Sustainable aviation initiatives in the spotlight
As the aviation industry expands its support for initiatives to reduce its environmental impact, more countries, airlines and companies are making investments and working together to find ways to meet carbon neutrality targets.
When Airbus in November 2019 announced it would demonstrate energy-saving automated formation flight in 2020 using two A350s, and Boeing subsequently revealed it had flight-tested the concept in 2018 with two 777s, it was a signal that a long-known technique could soon be ready for prime time.
Air-wake surfing for efficiency has a long pedigree of consistent research results that show an aircraft can save fuel by flying within the updraft created by the wingtip vortices shed by another—reclaiming energy left in the atmosphere by the lead aircraft’s lift-induced drag.
So why are operators not already using the technique to improve efficiency? And why is it being looked at now? One reason is the availability of the avionics required to enable automated wake surfing, particularly automatic dependent surveillance-broadcast (ADS-B).
“Why now? ADS-B is now mandatory in the US, so we have the avionics to make this possible,” says Al Sipe, chief engineer for aviation efficiency at Boeing. “Why are we not doing it? The fuel savings are not small. We have the capability. But the regulations say don’t do it. So the next step is getting the regulations changed.”
With the benefits firmly established, Boeing’s test in 2018 with its 777F ecoDemonstrator flying behind another FedEx 777F and Airbus’ fello’fly demonstration this year are developing systems and procedures airlines can use to safely and robustly take advantage of wake surfing.
Attention is shifting to the next steps: developing the safety case and taking it to regulators to get the rules changed; agreeing on the procedures between aircraft, operators and air traffic control that will enable wake surfing; and developing the business case for implementation.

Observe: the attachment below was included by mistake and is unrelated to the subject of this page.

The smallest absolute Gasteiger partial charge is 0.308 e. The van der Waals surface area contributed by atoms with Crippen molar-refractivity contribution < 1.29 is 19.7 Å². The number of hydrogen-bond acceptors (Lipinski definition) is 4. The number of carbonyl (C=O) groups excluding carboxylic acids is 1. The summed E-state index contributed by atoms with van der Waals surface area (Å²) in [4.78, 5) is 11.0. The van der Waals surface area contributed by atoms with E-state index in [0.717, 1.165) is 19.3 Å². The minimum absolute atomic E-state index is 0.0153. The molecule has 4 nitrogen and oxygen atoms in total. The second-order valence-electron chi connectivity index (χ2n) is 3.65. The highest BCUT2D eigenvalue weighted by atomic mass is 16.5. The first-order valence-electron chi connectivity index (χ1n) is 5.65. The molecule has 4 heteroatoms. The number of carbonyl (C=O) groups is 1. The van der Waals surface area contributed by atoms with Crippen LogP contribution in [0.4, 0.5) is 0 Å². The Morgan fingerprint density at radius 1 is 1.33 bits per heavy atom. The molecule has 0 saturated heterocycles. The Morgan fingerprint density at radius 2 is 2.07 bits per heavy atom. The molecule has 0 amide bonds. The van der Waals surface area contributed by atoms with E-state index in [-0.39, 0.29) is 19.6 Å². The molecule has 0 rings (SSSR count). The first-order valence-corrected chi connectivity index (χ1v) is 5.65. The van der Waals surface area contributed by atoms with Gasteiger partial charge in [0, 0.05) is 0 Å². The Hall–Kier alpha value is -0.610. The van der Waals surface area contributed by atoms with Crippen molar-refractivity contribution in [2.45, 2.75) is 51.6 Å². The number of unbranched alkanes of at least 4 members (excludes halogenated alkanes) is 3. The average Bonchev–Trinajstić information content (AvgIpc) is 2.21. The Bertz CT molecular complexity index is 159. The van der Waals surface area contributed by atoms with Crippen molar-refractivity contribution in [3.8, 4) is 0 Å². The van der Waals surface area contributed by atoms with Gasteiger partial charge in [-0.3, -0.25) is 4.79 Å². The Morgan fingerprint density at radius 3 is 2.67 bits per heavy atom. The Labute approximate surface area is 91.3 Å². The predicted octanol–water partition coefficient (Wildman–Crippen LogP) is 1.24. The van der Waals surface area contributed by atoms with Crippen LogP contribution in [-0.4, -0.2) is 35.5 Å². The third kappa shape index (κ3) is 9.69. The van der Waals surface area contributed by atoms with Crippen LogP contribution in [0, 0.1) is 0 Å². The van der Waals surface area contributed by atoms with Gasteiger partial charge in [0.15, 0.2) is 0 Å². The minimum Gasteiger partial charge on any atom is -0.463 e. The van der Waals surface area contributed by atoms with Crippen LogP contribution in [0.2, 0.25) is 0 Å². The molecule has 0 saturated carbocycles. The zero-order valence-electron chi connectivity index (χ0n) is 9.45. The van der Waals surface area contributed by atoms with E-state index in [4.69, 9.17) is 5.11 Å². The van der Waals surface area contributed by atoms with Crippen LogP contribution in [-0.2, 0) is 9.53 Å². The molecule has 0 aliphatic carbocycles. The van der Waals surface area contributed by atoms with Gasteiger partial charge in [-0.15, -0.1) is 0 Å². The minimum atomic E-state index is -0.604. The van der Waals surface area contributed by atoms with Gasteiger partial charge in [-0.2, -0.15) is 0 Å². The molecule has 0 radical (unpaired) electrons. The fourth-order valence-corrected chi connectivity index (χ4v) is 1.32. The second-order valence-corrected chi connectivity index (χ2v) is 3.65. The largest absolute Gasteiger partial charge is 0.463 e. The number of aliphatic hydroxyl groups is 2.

TRACKING EMISSIONS REDUCTION
House Transportation Subcommittee on Aviation chairman Rick Larsen (D-Washington) introduced legislation that would require the US Department of Transportation (DOT) to study, track and assess the sector’s efforts toward curbing greenhouse gas emissions.
The bill would require the National Evaluation of Aviation and Aerospace Solutions to Climate Change Act to direct DOT to partner with the National Academies of Sciences, Engineering and Medicine to “study, catalogue and report on technologies, processes, materials or practices” that contribute to the reduction of greenhouse gas emissions in civil aviation.
In conducting the study, DOT and the National Academies would focus on identifying gaps in climate change mitigation efforts across the civil aviation industry and would then make recommendations on how best to address those gaps. After concluding the study, the FAA administrator would share an assessment of the recommendations with congressional committees overseeing civil aviation issues in both chambers.